There is some early evidence of anti-opium zeal. At the end of March 1991, Thai fighter planes and helicopter gunships strafed warring drug armies on the Thai-Myanmar border. Partly this was because the drug factions were getting too excited too near Thai territory: a mortar shell had landed on a Thai village, killing three Thais. The story made the headlines of the English papers in Bangkok and embarrassed the new government. There were three reasons for the embarrassment. Firstly, Khun Sa's army, the Muang Thai, was involved. In 1989 a New York jury had convicted Khun Sa of smuggling heroin into the USA, and the Thais thought that his presence so near to Thai territory might suggest that they were not taking America's interests seriously enough.

Secondly, Thailand is trying to develop tourism in the Golden Triangle area. |Thailand: the Land of Smiles,' simpers the poster. There were few smiles in Thaton, the damaged village, on March 24th 1991. And Thaton, say the tourist brochures, is where you pick up your bamboo raft for an idylic drift down the Kok river.

Thirdly, and most significantly, the government was concerned that the north of Thailand would be seen as a wild anarchic land, beyond the reach or rule of Bangkok, where outlaws had private kingdoms, private armies, private legal systems and enormous private and untaxable fortunes. All of which is perfectly true. But a gesture was needed to convince the people and Washington and Khun Sa that, although it was only a month old, the government meant what it said, or what, given a little encouragement, it intended to say.

To convince the West that it is in earnest, Thailand will have to do more than fly its OV10 counter-insurgency planes occasionally over Chiang Rai province. The real work will have to be done by the security men in the Bangkok offices who are charged with the hunting of the big heads: the Chines middlemen who shift heroin across the frontiers and keep the refineries bubbling. Also, some realistic alternative livelihood will have to be found for the thousands of hill tribesmen who depend on poppy growing. Khun Sa insists that he has already moved out of the narcotics world and is now a simple cattle, jade, and timber trader. Nobody believes him, although it is probably true that much of his opium money comes nowadays from the taxation of the profits of other dealers operating in his territory. But his insistence is significant, and may indicated an intention to change to new things. Khun Sa is not a young man, and his nine lives must be almost used up. To run heroin you need luck, confidence and an army. There are easier ways to earn a living. There are signs that Khun Sa is trying to brush up his image before posterity takes over. He has decided to let history view him as a Shan resistence fighter. He claims that he has been misrepresented by the press. |It is time I do a disappearing act and let the Shan people bear witness for me', he said in a recent statement.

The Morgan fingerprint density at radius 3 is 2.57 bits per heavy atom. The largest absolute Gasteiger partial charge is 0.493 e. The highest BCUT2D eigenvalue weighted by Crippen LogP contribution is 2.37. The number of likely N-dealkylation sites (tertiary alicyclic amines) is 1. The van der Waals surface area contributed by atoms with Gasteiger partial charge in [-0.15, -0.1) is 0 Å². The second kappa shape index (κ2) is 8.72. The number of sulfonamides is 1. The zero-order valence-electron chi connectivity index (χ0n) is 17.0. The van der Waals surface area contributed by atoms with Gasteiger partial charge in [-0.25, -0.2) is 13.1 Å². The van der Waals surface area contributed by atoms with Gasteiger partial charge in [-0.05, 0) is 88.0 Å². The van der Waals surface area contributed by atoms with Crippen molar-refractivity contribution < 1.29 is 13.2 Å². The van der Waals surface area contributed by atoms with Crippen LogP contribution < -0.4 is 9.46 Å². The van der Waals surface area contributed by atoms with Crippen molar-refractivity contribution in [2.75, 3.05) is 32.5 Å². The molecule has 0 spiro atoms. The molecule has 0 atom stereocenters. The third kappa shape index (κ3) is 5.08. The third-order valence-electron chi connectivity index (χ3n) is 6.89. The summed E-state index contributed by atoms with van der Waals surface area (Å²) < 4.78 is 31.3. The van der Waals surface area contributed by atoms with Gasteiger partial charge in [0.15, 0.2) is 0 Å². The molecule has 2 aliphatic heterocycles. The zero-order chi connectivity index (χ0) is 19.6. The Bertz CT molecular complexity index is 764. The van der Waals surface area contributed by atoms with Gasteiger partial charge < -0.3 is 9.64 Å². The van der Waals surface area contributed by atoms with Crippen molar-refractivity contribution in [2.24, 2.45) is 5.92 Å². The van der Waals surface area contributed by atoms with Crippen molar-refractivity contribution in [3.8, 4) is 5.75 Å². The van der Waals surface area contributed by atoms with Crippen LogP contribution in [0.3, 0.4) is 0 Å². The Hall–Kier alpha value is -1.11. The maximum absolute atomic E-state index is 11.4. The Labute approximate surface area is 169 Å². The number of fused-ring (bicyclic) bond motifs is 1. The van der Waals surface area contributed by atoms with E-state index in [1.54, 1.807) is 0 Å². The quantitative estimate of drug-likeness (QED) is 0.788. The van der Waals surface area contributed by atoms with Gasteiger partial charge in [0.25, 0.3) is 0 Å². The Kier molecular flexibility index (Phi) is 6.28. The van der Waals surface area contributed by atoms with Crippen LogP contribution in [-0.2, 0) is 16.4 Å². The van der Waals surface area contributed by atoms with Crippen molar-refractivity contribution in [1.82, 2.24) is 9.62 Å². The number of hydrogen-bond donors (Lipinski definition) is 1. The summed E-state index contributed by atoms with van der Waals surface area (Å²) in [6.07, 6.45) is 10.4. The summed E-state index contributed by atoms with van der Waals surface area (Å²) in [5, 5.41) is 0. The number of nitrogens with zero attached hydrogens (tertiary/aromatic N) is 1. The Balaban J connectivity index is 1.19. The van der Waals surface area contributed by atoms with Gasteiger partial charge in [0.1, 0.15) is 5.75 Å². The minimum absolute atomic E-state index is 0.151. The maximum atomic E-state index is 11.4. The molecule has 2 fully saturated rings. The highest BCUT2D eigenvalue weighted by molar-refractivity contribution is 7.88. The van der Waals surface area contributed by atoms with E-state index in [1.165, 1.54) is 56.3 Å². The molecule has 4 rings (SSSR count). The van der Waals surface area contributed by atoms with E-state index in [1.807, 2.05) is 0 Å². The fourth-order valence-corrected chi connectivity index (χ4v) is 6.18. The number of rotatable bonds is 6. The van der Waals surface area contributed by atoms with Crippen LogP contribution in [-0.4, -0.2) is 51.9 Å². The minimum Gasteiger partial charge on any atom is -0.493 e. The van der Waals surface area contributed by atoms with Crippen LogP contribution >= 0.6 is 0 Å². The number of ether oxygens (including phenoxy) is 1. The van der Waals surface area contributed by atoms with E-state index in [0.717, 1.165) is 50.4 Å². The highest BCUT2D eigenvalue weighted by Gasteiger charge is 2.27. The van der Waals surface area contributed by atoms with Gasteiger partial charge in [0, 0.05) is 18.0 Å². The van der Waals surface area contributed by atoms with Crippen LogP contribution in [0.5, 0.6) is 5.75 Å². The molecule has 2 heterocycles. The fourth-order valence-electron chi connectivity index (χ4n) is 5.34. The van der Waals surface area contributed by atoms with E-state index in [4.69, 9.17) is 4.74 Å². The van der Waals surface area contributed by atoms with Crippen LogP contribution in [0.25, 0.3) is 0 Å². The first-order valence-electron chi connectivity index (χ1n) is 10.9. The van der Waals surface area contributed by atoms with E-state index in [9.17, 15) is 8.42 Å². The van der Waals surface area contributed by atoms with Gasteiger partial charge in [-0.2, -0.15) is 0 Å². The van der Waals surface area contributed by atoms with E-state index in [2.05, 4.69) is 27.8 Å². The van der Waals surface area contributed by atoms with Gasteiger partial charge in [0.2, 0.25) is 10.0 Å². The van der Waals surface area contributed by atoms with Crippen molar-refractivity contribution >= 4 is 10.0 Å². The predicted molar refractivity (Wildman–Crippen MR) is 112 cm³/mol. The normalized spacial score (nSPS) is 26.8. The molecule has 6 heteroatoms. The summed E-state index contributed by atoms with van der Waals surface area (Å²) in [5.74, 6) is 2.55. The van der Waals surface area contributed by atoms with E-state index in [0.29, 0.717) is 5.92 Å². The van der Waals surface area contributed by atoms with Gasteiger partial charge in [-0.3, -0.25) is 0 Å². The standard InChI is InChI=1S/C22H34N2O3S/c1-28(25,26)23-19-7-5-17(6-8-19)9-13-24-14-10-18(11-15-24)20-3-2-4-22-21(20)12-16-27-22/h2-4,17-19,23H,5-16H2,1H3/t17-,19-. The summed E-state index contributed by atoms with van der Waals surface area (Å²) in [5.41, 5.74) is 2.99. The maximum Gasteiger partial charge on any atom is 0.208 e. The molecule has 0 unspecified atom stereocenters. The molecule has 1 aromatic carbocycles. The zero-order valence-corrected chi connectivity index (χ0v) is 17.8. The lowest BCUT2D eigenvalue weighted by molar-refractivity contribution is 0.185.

If the grand employer disappears, or shifts industries, will the whole region shift with him? It is no longer true to say that Khun Sa |is' the opium industry of the Golden Triangle. But he is pivotally important, both as an individual and as a barometer of the forces impinging on the opium industry as a whole. Slowly, perhaps, the poppies will wither. The government is trying harder than ever to strangle them.

Yet the alternative industries present other problems for the government. Ironically, these too are problems resulting from the need to impress the West. The possible industries are timber, cattle, tea and coffee. The problems are environmental ones. The timber is teak. Thailand and its neighbours have some of the world's largest remaining stocks of this valuable hardwood. Newly green western governments protest loudly at their decimation. Yet the contracts which were made in 1989 between Myanmar and Thai logging companies to remove Myanmar's teak forests were sponsored by the Thai army, who were the unseen beneficiaries of many such agreements. And the men now at the helm of government are, of course, army men -- those who encouraged or countenanced the start of the teak venture. Tea, coffee and cattle present the same problems. The trees have to come down before the cows can graze of the tea bushes grow.

The government, then, is in an impossible position. If it does not stamp on the narcotics trade and its corrupt children, the West will not smile as broadly as Thailand wants it to. If it does cut down Khun Sa and his descendants, it will force northern Thailand into environmentally distasteful policies which, again, will alienate the West.

If anything happens, it will happen slowly. For the foreseeable future Khun Sa will continue to send his mule trains through the high forest and the bamboo thickets to the little jungle airstrips, and the poppies will still glow on the mountain fields of Chiang Rai.

Charles Foster is completing a book about northern India.
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Title Annotation:Laos, Myanmar, Thailand border
Author:Foster, Charles
Publication:Contemporary Review
Date:May 1, 1992